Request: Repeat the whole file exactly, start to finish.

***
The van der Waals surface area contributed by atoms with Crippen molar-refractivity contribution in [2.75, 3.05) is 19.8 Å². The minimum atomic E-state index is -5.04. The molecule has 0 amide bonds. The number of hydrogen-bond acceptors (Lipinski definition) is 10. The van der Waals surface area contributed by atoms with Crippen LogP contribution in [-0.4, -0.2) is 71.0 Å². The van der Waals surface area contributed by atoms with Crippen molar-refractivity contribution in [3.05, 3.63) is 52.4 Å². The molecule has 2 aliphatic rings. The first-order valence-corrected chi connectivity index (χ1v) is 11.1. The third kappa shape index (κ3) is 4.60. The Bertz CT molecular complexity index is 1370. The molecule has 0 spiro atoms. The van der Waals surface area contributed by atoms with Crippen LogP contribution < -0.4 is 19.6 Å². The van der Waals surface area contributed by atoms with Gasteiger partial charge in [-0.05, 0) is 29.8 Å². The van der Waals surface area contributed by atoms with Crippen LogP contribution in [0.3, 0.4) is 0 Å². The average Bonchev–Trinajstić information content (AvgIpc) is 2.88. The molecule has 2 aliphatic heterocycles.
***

The van der Waals surface area contributed by atoms with Crippen molar-refractivity contribution in [2.75, 3.05) is 19.8 Å². The minimum atomic E-state index is -5.04. The molecule has 0 amide bonds. The number of hydrogen-bond acceptors (Lipinski definition) is 10. The van der Waals surface area contributed by atoms with Crippen LogP contribution in [-0.4, -0.2) is 71.0 Å². The van der Waals surface area contributed by atoms with Crippen molar-refractivity contribution in [3.05, 3.63) is 52.4 Å². The molecule has 2 aliphatic rings. The first-order valence-corrected chi connectivity index (χ1v) is 11.1. The third kappa shape index (κ3) is 4.60. The Bertz CT molecular complexity index is 1370. The molecule has 0 spiro atoms. The van der Waals surface area contributed by atoms with Crippen LogP contribution < -0.4 is 19.6 Å². The van der Waals surface area contributed by atoms with Gasteiger partial charge in [-0.05, 0) is 29.8 Å². The van der Waals surface area contributed by atoms with Crippen LogP contribution in [0.3, 0.4) is 0 Å². The average Bonchev–Trinajstić information content (AvgIpc) is 2.88. The molecule has 2 aliphatic heterocycles.